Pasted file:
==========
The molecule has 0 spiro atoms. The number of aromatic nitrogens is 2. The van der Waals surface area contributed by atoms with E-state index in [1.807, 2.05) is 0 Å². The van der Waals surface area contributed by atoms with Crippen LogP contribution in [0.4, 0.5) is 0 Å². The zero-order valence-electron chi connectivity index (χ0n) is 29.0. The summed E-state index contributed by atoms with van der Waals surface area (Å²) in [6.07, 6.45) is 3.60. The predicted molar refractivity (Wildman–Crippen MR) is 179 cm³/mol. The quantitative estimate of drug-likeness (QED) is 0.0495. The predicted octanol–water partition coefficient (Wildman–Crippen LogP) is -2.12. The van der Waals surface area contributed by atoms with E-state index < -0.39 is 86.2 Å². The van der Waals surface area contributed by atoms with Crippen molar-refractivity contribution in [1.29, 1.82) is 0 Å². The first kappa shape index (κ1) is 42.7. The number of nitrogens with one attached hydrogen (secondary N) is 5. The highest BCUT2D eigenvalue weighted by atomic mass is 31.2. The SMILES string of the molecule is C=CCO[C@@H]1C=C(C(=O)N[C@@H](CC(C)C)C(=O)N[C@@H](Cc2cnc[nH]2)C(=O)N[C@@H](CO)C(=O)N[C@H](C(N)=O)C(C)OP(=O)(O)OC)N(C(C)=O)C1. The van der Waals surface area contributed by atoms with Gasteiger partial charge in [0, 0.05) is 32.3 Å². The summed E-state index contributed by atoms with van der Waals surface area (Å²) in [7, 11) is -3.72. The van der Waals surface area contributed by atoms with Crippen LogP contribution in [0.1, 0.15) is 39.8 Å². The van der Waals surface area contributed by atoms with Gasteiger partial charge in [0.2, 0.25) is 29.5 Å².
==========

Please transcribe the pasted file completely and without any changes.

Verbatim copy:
The molecule has 0 spiro atoms. The number of aromatic nitrogens is 2. The van der Waals surface area contributed by atoms with E-state index in [1.807, 2.05) is 0 Å². The van der Waals surface area contributed by atoms with Crippen LogP contribution in [0.4, 0.5) is 0 Å². The zero-order valence-electron chi connectivity index (χ0n) is 29.0. The summed E-state index contributed by atoms with van der Waals surface area (Å²) in [6.07, 6.45) is 3.60. The predicted molar refractivity (Wildman–Crippen MR) is 179 cm³/mol. The quantitative estimate of drug-likeness (QED) is 0.0495. The predicted octanol–water partition coefficient (Wildman–Crippen LogP) is -2.12. The van der Waals surface area contributed by atoms with E-state index < -0.39 is 86.2 Å². The van der Waals surface area contributed by atoms with Crippen molar-refractivity contribution in [1.29, 1.82) is 0 Å². The first kappa shape index (κ1) is 42.7. The number of nitrogens with one attached hydrogen (secondary N) is 5. The highest BCUT2D eigenvalue weighted by atomic mass is 31.2. The SMILES string of the molecule is C=CCO[C@@H]1C=C(C(=O)N[C@@H](CC(C)C)C(=O)N[C@@H](Cc2cnc[nH]2)C(=O)N[C@@H](CO)C(=O)N[C@H](C(N)=O)C(C)OP(=O)(O)OC)N(C(C)=O)C1. The van der Waals surface area contributed by atoms with Gasteiger partial charge in [0, 0.05) is 32.3 Å². The summed E-state index contributed by atoms with van der Waals surface area (Å²) in [7, 11) is -3.72. The van der Waals surface area contributed by atoms with Crippen LogP contribution in [0.1, 0.15) is 39.8 Å². The van der Waals surface area contributed by atoms with Gasteiger partial charge in [0.2, 0.25) is 29.5 Å².